‘Our protests will become fiercer’ say families of Beirut blast victims

A general view shows the site of the deadly Aug. 4 explosion in Beirut’s port, almost a year since the blast. The explosion killed more than 200 people. (Reuters)
A general view shows the site of the deadly Aug. 4 explosion in Beirut’s port, almost a year since the blast. The explosion killed more than 200 people. (Reuters)
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Updated 03 August 2021

‘Our protests will become fiercer’ say families of Beirut blast victims

A general view shows the site of the deadly Aug. 4 explosion in Beirut’s port, almost a year since the blast. The explosion killed more than 200 people. (Reuters)
  • Rights group Amnesty International accused the Lebanese authorities of spending “the past year shamelessly obstructing the victims’ quest for truth and justice in the aftermath of the catastrophic blast

BEIRUT: The people of Lebanon will on Wednesday mark the first anniversary of the devastating explosion at Beirut’s port, the country’s worst peacetime disaster.
The massive blast that destroyed a large section of the capital on Aug. 4, killed at least 214 people and injured more than 6,500. It was caused by 2,750 tons of ammonium nitrate that had been stored at the port for several years without proper safety precautions.
The families of those who died will hold a commemorative religious service at the port, business owners have said they will cover the city with black ribbons on Wednesday, and activists are planning anti-government demonstrations.
Lebanese flags were raised over balconies and shops in the city on Monday ahead of the anniversary.
A year after the tragedy, the families of the victims remain determined to ensure justice is served and those responsible for the failures that resulted in the explosion are held to account.
“Our protests will soon become fiercer,” said Ibrahim Hoteit, whose brother, Tharwat, died.
He condemned “the heinous state that did not even bother to console us,” and added: “(They) removed Judge Fadi Sawan just because he came close to (their) sectarian and political idols. Today, this whole play is being repeated under a new title: ‘immunity’ (from prosecution).”
Sawan, who was appointed to investigate the explosion, was removed from the investigation in February after two former ministers he had accused of negligence filed a complaint. In addition, requests for immunity to be lifted from a number of top officials so that they can be questioned have not been granted.
Hoteit, who said he was speaking on behalf of the families of the victims, gave “the state 30 hours to lift immunity from the defendants, including former ministers, present lawmakers and security officials.”
He added: “The authorities are asking us to pacify the street movements on Aug. 4 — we are not the police of discipline. The people of Lebanon have the right to express their anger and rage by all available and legitimate means after you destroyed the country. Never expect us to be your mediators.”
A committee of the victims’ families announced on Monday that they reject any attempt to politicize their cause.
In a statement issued for the anniversary of the explosion, rights group Amnesty International accused the Lebanese authorities of spending “the past year shamelessly obstructing the victims’ quest for truth and justice in the aftermath of the catastrophic blast.”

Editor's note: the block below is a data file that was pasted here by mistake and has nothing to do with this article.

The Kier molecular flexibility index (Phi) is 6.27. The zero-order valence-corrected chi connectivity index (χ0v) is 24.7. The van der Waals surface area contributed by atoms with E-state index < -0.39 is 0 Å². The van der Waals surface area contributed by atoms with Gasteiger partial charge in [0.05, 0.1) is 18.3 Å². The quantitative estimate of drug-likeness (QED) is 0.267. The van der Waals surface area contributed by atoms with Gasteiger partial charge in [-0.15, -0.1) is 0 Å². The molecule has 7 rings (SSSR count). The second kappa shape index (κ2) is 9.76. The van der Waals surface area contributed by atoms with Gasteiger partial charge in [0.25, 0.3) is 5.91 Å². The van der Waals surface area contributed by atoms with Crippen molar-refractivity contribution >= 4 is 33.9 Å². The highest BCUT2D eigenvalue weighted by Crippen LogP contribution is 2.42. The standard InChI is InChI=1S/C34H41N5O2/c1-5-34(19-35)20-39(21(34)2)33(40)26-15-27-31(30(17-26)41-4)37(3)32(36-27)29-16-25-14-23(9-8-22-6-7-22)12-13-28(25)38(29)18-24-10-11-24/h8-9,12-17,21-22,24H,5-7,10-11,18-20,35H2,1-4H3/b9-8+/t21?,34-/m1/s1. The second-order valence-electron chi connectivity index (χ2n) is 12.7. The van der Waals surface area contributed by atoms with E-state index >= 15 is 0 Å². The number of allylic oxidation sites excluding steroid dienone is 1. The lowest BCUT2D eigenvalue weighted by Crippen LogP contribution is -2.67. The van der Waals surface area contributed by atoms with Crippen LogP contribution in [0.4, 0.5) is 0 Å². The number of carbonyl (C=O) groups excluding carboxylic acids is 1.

Waleed Taha, 67, who was only a few hundred meters from the explosion, told Arab News: “If someone can help me on Wednesday, I will certainly take part in the mourning day with the families of the victims, the wounded and protesters.
“I feel like doing something crazy, maybe destroying something, but my mind is stopping me. Anger will not do me any good and will not heal the wounds I have been suffering from since the explosion, which broke my ribs, shoulder and knee and has left me sleepless ever since.”
Taha, who is an electrical engineer, worked in Jeddah for 10 years before returning home to Beirut in 2015 to be with his family. He loves fishing and had obtained a permit from Lebanon’s General Security that allowed him to fish at the port. He said that Aug. 4 was the first day he had gone there to fish after a COVID-19 lockdown was lifted. He was at dock 11, where the Orient Queen cruise ship was docked. At about 5 p.m., he called his wife and told her he could see a fire at dock 9, only 300 meters away. He thought the silo there contained only fireworks.
“I spoke to the other fishermen and we decided to stay because it was just fireworks,” he said.
However the sounds of explosions got louder and louder, he said.
“I was standing in front of the cruise ship and could not see what was happening,” he said. “At around 6 p.m. an explosion occurred and sent rocks flying to where I was standing. I rushed to my car. Filipino hostesses from the cruise ship’s staff were walking on the dock and one of them came to my car for protection.
“When the second, massive blast hit, the car was thrown intro the sea — but the waves, which were as high as a 10-story building, threw us back to where we were. I lost consciousness until my son came looking for me in the rubble.
“I heard his voice calling me and all I was able to do was raise my head and tell him ‘I am here.’ He called the Civil Defense, who rescued me and took me to the hospital. My son had to walk between tens of bodies and injured people who were bleeding.”
Taha said that three of his closest friends died on the dock “including two retired officers and a greengrocer fishing to provide for his family.”